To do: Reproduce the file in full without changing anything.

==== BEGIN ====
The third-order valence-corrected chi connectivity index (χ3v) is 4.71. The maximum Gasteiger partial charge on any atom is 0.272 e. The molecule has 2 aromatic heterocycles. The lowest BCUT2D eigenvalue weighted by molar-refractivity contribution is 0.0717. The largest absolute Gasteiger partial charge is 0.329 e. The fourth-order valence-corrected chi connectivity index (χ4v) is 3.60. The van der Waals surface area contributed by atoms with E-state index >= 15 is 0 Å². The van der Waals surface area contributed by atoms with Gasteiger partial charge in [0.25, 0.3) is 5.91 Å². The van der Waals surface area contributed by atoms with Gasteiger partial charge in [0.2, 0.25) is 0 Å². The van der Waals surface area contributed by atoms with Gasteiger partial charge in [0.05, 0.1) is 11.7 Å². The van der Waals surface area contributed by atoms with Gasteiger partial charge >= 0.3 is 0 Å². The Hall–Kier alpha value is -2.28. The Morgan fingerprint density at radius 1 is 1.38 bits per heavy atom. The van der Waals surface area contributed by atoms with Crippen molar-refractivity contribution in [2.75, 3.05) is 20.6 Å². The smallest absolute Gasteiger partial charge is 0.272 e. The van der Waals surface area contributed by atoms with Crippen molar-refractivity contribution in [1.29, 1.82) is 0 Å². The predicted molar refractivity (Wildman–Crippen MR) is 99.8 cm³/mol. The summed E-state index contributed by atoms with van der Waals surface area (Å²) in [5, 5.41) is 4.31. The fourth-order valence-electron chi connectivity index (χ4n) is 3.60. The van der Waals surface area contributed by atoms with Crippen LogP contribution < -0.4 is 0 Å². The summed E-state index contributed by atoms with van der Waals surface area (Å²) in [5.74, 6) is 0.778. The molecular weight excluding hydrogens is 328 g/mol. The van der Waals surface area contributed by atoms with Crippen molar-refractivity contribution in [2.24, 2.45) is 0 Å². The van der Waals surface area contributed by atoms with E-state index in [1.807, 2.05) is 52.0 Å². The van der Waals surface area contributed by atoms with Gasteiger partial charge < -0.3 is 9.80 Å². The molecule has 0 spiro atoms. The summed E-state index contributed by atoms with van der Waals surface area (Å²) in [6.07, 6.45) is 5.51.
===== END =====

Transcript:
The third-order valence-corrected chi connectivity index (χ3v) is 4.71. The maximum Gasteiger partial charge on any atom is 0.272 e. The molecule has 2 aromatic heterocycles. The lowest BCUT2D eigenvalue weighted by molar-refractivity contribution is 0.0717. The largest absolute Gasteiger partial charge is 0.329 e. The fourth-order valence-corrected chi connectivity index (χ4v) is 3.60. The van der Waals surface area contributed by atoms with E-state index >= 15 is 0 Å². The van der Waals surface area contributed by atoms with Gasteiger partial charge in [0.25, 0.3) is 5.91 Å². The van der Waals surface area contributed by atoms with Gasteiger partial charge in [0.2, 0.25) is 0 Å². The van der Waals surface area contributed by atoms with Gasteiger partial charge in [0.05, 0.1) is 11.7 Å². The van der Waals surface area contributed by atoms with Gasteiger partial charge >= 0.3 is 0 Å². The Hall–Kier alpha value is -2.28. The Morgan fingerprint density at radius 1 is 1.38 bits per heavy atom. The van der Waals surface area contributed by atoms with Crippen molar-refractivity contribution in [2.75, 3.05) is 20.6 Å². The smallest absolute Gasteiger partial charge is 0.272 e. The van der Waals surface area contributed by atoms with Crippen molar-refractivity contribution in [1.29, 1.82) is 0 Å². The predicted molar refractivity (Wildman–Crippen MR) is 99.8 cm³/mol. The summed E-state index contributed by atoms with van der Waals surface area (Å²) in [5, 5.41) is 4.31. The fourth-order valence-electron chi connectivity index (χ4n) is 3.60. The van der Waals surface area contributed by atoms with Crippen LogP contribution < -0.4 is 0 Å². The summed E-state index contributed by atoms with van der Waals surface area (Å²) in [5.74, 6) is 0.778. The molecular weight excluding hydrogens is 328 g/mol. The van der Waals surface area contributed by atoms with Crippen molar-refractivity contribution in [2.24, 2.45) is 0 Å². The van der Waals surface area contributed by atoms with E-state index in [1.807, 2.05) is 52.0 Å². The van der Waals surface area contributed by atoms with Gasteiger partial charge < -0.3 is 9.80 Å². The molecule has 0 spiro atoms. The summed E-state index contributed by atoms with van der Waals surface area (Å²) in [6.07, 6.45) is 5.51.